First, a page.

5. Do you support the OHA, which financially supports Mauna Kea demonstrators?
Absolutely. OHA’s mission is to support the welfare of its beneficiaries and one of the most important ways to do this is by upholding Hawaiian culture. The financial aid from the OHA enabled the Kanaka-Maoli gathered on Mauna Kea not only to safely exercise their constitutional right to protest, but also to uphold their right to the protection of their ancestral lands. Providing this type of support is clearly the culeana of the office.
6. What role should the Department of Hawaiian Homelands play in reducing homelessness?
DHHL’s mission is to “effectively manage the trust in Hawaiian Home Lands and develop and deliver land to indigenous Hawaiians,” but the slow pace at which this mission is being accomplished is largely responsible for the high rates of ” Homelessness ”under Kanaka-Oiwi. contributed. The main reason for this failure is the DHHL’s fondness for colonial development models, with which it justifies its legacy as a developer of commercial real estate.
The department builds shopping malls to be able to afford to build subdivisions, with the money going to engineers and the construction industry in both cases. As for the “self-sufficient and healthy communities”, DHHL, for the most part, strives for Kanaka who manage to get a DHHL lease and are trapped in a lifestyle where they have two jobs just to make ends meet come.
By instead investing in eco-friendly communities modeled on Hawaiian cultural values and providing that option to Kanaka who prefer that lifestyle, DHHL can better leverage the funding currently being used for capital-intensive, high-tech projects, food safety and Energy promote self-sufficient approaches with relevance to the future and faster delivery of land to Kanaka who need it most.
7. Why do you think Hawaiians are disproportionately represented in our prisons? What can you do about it?
Hawaiians are disproportionately represented in the criminal justice system because we have been disproportionately attacked by institutional and implicit racism.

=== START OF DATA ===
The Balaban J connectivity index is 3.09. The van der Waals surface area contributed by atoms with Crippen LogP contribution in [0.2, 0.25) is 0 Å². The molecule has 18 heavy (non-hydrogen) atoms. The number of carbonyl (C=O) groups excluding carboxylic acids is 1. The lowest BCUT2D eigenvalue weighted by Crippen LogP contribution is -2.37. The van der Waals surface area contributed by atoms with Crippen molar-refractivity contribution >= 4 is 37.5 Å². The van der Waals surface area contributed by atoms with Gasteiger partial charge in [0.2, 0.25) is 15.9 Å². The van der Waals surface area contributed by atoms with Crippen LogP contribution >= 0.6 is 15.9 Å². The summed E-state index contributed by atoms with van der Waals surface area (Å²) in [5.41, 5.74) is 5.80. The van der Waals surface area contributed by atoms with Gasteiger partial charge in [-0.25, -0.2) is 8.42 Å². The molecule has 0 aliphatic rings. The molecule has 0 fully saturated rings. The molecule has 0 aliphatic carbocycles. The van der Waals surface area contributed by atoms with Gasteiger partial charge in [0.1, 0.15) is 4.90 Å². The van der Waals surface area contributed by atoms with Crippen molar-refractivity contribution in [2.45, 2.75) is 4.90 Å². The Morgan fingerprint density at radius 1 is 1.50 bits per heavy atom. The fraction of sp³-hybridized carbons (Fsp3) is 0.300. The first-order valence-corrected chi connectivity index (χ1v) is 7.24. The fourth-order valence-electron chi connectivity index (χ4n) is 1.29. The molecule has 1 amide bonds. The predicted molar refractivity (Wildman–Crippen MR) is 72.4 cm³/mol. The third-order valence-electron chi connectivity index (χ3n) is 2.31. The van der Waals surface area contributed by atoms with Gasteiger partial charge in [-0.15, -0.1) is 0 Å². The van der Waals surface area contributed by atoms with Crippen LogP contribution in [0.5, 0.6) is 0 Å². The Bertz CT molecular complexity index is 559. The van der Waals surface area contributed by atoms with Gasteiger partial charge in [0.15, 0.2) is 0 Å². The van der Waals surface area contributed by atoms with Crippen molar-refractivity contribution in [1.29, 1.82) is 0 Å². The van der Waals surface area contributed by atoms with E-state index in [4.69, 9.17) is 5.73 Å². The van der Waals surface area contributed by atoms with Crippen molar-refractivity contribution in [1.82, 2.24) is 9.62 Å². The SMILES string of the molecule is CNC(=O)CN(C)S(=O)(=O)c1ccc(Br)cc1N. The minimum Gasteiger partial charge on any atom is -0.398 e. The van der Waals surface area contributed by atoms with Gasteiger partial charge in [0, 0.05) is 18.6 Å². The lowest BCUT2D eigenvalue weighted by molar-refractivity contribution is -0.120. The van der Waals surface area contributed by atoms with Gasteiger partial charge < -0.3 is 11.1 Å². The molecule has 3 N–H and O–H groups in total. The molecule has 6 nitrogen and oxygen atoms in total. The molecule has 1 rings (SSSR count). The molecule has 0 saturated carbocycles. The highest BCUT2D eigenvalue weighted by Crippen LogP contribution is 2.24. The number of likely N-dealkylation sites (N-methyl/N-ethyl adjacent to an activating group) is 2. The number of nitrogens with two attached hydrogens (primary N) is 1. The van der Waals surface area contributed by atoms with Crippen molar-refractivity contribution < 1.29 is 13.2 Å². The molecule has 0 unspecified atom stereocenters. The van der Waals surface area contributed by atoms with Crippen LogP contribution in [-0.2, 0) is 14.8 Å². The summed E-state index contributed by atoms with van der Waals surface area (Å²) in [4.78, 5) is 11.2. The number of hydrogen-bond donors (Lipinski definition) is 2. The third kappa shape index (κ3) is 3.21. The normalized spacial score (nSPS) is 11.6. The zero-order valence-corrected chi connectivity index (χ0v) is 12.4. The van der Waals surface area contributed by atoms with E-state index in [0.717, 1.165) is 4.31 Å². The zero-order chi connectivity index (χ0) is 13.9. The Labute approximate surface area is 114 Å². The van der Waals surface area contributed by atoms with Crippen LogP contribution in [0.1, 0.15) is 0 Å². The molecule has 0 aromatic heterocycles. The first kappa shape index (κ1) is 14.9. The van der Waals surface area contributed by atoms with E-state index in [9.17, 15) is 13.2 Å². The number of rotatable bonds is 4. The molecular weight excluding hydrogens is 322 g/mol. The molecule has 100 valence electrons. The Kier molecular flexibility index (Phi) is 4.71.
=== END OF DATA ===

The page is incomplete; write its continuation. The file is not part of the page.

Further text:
What began with the illegal overthrow of our nation and the displacement of families from the land of ancestors continues in the form of foreign school practices that divide their culture, heritage, and identity one generation after another, and shut a pipeline of schools Create prison that destroys lives while enriching those who benefit from incarceration.
Alternative educational programs designed to reconnect Hawaiians with their culture are starting to make a difference, and OHA should use every opportunity to increase the number and reach of such programs, but it must also be there for those in state and state Embroiled in crime are judicial systems, speaking out against established bias in sentencing practice, allocating resources to more culturally sound and holistic diversion programs, looking for ways to improve prisoner care, and providing more support services for the Kanaka transition into their communities.
8. What do you think of Hawaiian self-determination?
Self-determination means creating our own way forward, envisioning the future that best suits us, and working together to make it a reality without the guidance, supervision, or approval of others. United States Public Law 103-150 clearly established the overthrow of the Hawaiian Kingdom as an illegal act that in no way deprived the Kanaka Maoli of their inherent sovereignty or their ancestral lands.
This admission leaves neither the State of Hawaii nor the US government with any authority over the process of Hawaiian self-determination. OHA trustees are bound by their fiduciary duties to the Kanaka Maoli, not the State of Hawaii, and they play an important role in facilitating the process, not the dictation.
9. What other important topic would you like to discuss here?
At this time of awakening, when Hawaii is facing major challenges that the wisdom of its native people can better handle, for the generation that grew up with a strong cultural foundation in our home countries, it is not afraid to go to Kanaka Be, and fully able to use the colonizer mentality, not only to hear our voices but also to serve as guides.
Hawaii is many things to many people, but for those of us who have embraced the revitalization of our ancient cultural heritage, Hawaii is both our home and our kuleana. My decision to run for the office of OHA Trustee is based on the responsibility I feel for making the best and highest use of the values I convey; it stems from my obligation to seek justice for those who sacrificed their land, language and identity in order to survive.
The strength and inspiration I draw from my predecessors fuel the determination and innovative thinking I bring to the position of Hawaii-based Trustee. We can let go of the fears and prejudices that choked us in the past and create a better future for ourselves and our Keiki.
Sign up for our FREE morning newsletter and see better informed every day.